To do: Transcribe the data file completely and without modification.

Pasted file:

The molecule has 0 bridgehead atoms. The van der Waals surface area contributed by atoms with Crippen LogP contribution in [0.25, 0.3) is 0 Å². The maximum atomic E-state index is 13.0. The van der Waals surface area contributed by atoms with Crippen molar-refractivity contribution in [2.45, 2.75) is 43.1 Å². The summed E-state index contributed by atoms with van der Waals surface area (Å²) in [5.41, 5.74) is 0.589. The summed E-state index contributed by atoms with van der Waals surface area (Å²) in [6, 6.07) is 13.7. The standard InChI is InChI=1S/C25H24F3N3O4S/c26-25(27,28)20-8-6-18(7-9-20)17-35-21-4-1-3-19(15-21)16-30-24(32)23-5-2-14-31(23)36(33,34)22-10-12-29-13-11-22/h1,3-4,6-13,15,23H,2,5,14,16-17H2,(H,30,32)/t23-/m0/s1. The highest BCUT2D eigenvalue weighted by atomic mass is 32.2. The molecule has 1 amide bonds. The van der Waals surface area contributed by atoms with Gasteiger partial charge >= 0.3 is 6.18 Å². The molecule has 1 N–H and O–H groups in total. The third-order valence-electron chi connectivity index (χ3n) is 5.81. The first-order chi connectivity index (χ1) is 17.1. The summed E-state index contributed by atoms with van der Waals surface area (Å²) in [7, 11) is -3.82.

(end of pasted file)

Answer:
The molecule has 0 bridgehead atoms. The van der Waals surface area contributed by atoms with Crippen LogP contribution in [0.25, 0.3) is 0 Å². The maximum atomic E-state index is 13.0. The van der Waals surface area contributed by atoms with Crippen molar-refractivity contribution in [2.45, 2.75) is 43.1 Å². The summed E-state index contributed by atoms with van der Waals surface area (Å²) in [5.41, 5.74) is 0.589. The summed E-state index contributed by atoms with van der Waals surface area (Å²) in [6, 6.07) is 13.7. The standard InChI is InChI=1S/C25H24F3N3O4S/c26-25(27,28)20-8-6-18(7-9-20)17-35-21-4-1-3-19(15-21)16-30-24(32)23-5-2-14-31(23)36(33,34)22-10-12-29-13-11-22/h1,3-4,6-13,15,23H,2,5,14,16-17H2,(H,30,32)/t23-/m0/s1. The highest BCUT2D eigenvalue weighted by atomic mass is 32.2. The molecule has 1 amide bonds. The van der Waals surface area contributed by atoms with Gasteiger partial charge >= 0.3 is 6.18 Å². The molecule has 1 N–H and O–H groups in total. The third-order valence-electron chi connectivity index (χ3n) is 5.81. The first-order chi connectivity index (χ1) is 17.1. The summed E-state index contributed by atoms with van der Waals surface area (Å²) in [7, 11) is -3.82.